Hanging on to multiple languages in the United States is hard work. English is ubiquitous. People from many countries around the world want to talk to you in English. And English is everywhere as an international lingua franca of business and diplomacy.
Most Americans don’t know what the word “polyglot” means, which kind of suggests it is not really a thing here.
I don’t mean to complain. I mean, how could I complain about being a native speaker of English when English’s continuing spread during my lifetime seems pretty much guaranteed? For native English speakers, our linguistic life is just plain easy. It seems like an almost grotesque advantage.
As a foreign-language lover, though, I sometimes feel as if I am swimming upstream during the flood of the century when I could instead be swinging idly in a hammock between two trees. The number of Facebook requests I get from total strangers around the globe requesting help in English is shocking. It can make a girl feel like the belle of the ball even if she is wearing aged jeans and her socks have holes in them.
Polyglottery is way more built into the social fabric in other cultures than in the U.S. Let’s compare Europe and the U.S. for starters.
Crossing the border from Italy to France, from France to Germany, from Germany to Poland provides megagobs of opportunities for language practice. In the U.S., on the other hand, you can cross from Michigan to Indiana to Illinois and you are going to find a whole lot of English. You can keep crossing state borders and keep finding English. And cross into Canada and still find English.
Yeah, we have a lot of Spanish, but don’t let anyone fool you: English is doing just fine over here.
Everyone here knows we are a melting pot. Many of us are told that many times before we graduate from high school. And we are also told how great it is that we are a melting pot. (Which it is.) But we mostly melted into English.
Most multilingual people living here today grew up speaking another language at home. I am not one of them.
My life here—like the lives of many Americans—is conducted in English. Work is in English. Parties are in English. Reading is in English. Only three percent of the books published in the U.S. are translations from other languages. The world reads us—and we read us, too. It is not good for our egos or our sense of linguistic and cultural proportion.
At the same time, unbelievable language-learning opportunities abound, especially in our urban centers. In New York City, where I live, we have about 800 languages. I’ve seen kids play in Yiddish in Williamsburg, adults flirt in Arabic in Bay Ridge, and tourists get lost in Central Park in easily more than a dozen languages. I can sometimes hear several languages before I even walk out the front door of my apartment building in the morning.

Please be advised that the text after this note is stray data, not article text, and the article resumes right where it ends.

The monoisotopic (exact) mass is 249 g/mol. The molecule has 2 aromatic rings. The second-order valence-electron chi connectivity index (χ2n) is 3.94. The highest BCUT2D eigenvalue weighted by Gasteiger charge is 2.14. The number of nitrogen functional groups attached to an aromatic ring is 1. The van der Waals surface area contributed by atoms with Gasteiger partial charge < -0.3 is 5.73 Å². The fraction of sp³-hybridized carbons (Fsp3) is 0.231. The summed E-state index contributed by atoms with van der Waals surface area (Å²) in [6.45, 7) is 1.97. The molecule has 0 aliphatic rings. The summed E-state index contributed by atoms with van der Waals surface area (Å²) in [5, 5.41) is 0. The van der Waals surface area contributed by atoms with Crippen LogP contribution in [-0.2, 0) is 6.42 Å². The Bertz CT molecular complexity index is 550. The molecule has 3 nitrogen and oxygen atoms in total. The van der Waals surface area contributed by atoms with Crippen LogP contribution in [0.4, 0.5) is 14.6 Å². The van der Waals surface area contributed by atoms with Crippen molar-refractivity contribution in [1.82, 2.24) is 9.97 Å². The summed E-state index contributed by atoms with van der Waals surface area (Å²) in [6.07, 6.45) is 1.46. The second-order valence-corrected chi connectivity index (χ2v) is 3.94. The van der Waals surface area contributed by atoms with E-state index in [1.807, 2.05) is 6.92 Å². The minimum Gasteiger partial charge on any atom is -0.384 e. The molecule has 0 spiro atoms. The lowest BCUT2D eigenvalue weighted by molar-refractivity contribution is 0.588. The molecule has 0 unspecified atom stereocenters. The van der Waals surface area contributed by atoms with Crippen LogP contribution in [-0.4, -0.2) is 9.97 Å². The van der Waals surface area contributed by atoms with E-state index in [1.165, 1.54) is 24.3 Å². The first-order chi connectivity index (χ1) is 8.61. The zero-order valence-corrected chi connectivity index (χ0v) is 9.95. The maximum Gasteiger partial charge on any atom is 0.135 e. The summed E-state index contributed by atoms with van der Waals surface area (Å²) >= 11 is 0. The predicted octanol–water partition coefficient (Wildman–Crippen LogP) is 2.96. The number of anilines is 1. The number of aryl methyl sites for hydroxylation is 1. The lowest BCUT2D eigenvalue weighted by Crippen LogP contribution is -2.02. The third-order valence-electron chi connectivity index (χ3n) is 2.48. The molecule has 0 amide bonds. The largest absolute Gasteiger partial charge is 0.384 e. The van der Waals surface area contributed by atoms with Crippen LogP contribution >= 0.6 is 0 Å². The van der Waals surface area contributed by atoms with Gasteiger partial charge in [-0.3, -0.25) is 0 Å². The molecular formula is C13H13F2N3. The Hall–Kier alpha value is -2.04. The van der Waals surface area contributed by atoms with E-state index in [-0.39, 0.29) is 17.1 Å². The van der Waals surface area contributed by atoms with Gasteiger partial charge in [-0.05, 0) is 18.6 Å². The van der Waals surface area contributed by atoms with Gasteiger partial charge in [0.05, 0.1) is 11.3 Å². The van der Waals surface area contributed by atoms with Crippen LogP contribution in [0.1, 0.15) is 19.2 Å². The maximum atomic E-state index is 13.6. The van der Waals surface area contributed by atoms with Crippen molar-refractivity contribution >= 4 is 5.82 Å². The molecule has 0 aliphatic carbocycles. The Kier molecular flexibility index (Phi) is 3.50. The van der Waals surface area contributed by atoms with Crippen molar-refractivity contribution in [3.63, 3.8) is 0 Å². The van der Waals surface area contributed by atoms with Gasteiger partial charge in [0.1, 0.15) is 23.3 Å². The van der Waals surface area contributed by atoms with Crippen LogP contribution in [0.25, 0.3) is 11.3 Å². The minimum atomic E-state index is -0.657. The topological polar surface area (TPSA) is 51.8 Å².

It’s true that in parts of the U.S., people are at times sadly suspicious of those who pursue foreign-language interests. But walk around Manhattan with language skills and your skills will probably come in handy at some point, and they will probably be valued.
Surely they could be more valued, though, so now I will dream a bit of the future. What will the months and years ahead bring to us American language enthusiasts? The world will probably get even more Englishy, so there’s that.
Perhaps though, just perhaps, polyglottery could flourish alongside it. There have been exciting language developments in recent years, many technology-enabled, that make this seem slightly more feasible to me now than in the past.
With the internet, language lovers all over the world are connected in ways they never were before. High-speed web access, Skype, various low-cost interactive communication capabilities, etc., are reaching into the far corners of the planet. Instead of merely reading about Iraq or India or China, Americans can actually talk to people from Iraq and India and China. Reading about current events does not compare to speaking to people residing within the current events.
In addition, materials are steadily improving. I am a huge fan of old-fashioned paper books on language; my shelves are full of them. But YouTube-based video instruction, spaced repetition, and myriad technological advances make it easier than ever to hear and acquire accents and native rhythms and to learn efficiently. There is Memrise. There is Forvo. There are millions of places to ask questions and get answers from native speakers. (I personally take advantage of Facebook language groups, where I almost always get instant, useful help, to satisfy my chronic language curiosity.)
All this means you can learn other people’s languages even if you don’t have a penny in your bank account. Or even have a bank account. And if you learn other people’s language, you can reach other cultures unmediated.
As free online language documentation, oral and written, explodes, sounds and ideas are readily available to those of us who want them. People who are under 25 now may not realize how radically different this world is from the one I grew up in in the 1970s and 1980s.